The Express writes that Michel Barniersparked a brutal Brexiteer backlash after the top EU diplomat took a swipe at the UK during an award speech this week. Mr Barnier received the European of the Year Award from the European Movement of Ireland. This was the first time the award recipient was not an Irish citizen. During his acceptance speech, the European Union’s chief Brexit negotiator took a dig at the UK’s future. Mr Barnier suggested that a campaign to re-join the European Union is inevitable in the UK. Viewers took to Twitter to voice their outrage at the remarks, claiming “it is really sad you have been rewarded for a negotiation disaster between the EU/UK”. One joked: “If you are the best, I cannot even begin to imagine how absolutely appalling the rest of the nominees must have been.”

 

WINTER WEATHER

The Mirror reports that Britain is set for another blast of heavy snow and rain in the wake of deadly Storm Christoph, which caused chaos up and down the country. The Met Office has issued new snow and ice warnings for swathes of the UK with up to 6ins expected in a -10C Arctic freeze.The latest spell of severe weather threatens further misery for flood-weary residents of England and Wales. A slow-moving band of snow, sleet and rain will sweep in from the west on Sunday morning and it could dump 6ins (15cm) of snow over Dartmoor and Exmoor in South West England, and as much as 4ins (10cm) above 100m in parts of Shropshire, Worcestershire, Gloucestershire, Oxfordshire and Hampshire. Rural communities could become cut off if roads become impassable, drivers should expect treacherous conditions and delays, and power cuts may occur, forecasters warned.

 

YOUNGER PEOPLE DON’T WATCH BBC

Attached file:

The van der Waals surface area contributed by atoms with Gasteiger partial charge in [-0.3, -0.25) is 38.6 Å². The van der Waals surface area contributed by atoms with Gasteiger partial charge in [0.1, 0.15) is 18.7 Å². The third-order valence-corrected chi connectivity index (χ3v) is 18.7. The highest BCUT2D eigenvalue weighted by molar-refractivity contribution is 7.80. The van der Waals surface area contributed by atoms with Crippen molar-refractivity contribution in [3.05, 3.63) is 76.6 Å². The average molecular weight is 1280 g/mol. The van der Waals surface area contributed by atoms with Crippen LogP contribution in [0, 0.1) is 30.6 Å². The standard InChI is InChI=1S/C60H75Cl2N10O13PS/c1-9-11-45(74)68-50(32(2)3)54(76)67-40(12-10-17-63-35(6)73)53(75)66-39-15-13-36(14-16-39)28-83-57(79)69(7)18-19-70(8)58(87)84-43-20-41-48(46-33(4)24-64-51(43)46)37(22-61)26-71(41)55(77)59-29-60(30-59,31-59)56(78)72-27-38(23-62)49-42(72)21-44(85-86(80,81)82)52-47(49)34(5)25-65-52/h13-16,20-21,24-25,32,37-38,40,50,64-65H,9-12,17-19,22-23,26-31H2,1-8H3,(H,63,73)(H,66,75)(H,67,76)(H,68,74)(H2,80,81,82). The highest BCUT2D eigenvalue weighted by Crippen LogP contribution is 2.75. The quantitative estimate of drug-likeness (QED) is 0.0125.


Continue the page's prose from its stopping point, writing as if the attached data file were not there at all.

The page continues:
The SUN reports: new research has found that half of all the people in this country aged between 16 and 34 don’t regularly watch anything on the BBC. And the problem is made worse by the fact that the BBC is desperately trying to woo these younger people by getting more and more ‘right on’. Which alienates the only audience they have left. An article by Jermey Clarkson takes a critical look at programming and says that he is ‘fed-up’ and often watches Netflix and Amazon.

 

BBC HOME SCHOOLING

From the Daily Mail: A BBC programme aimed at nine- to 12-year-olds includes the astonishing claim that there are ‘over 100 gender identities’. The film, ‘Identity – Understanding Sexual and Gender Identities’, is being offered on the corporation’s website as part of its relationships and sex education package. It comes despite Government guidance published last year which advised schools to exercise caution when teaching children about gender issues.

 

UNIVERSAL CREDIT PAYMENT

The SUN reports: RISHI Sunak has offered to give six million people a one-off £1000 payment as part of plans to fight off a rebellion over Universal Credit. The lump sum would be an alternative to continuing boosted payments for UC claimants, which have temporarily been increased by £20 a week but are set to end soon.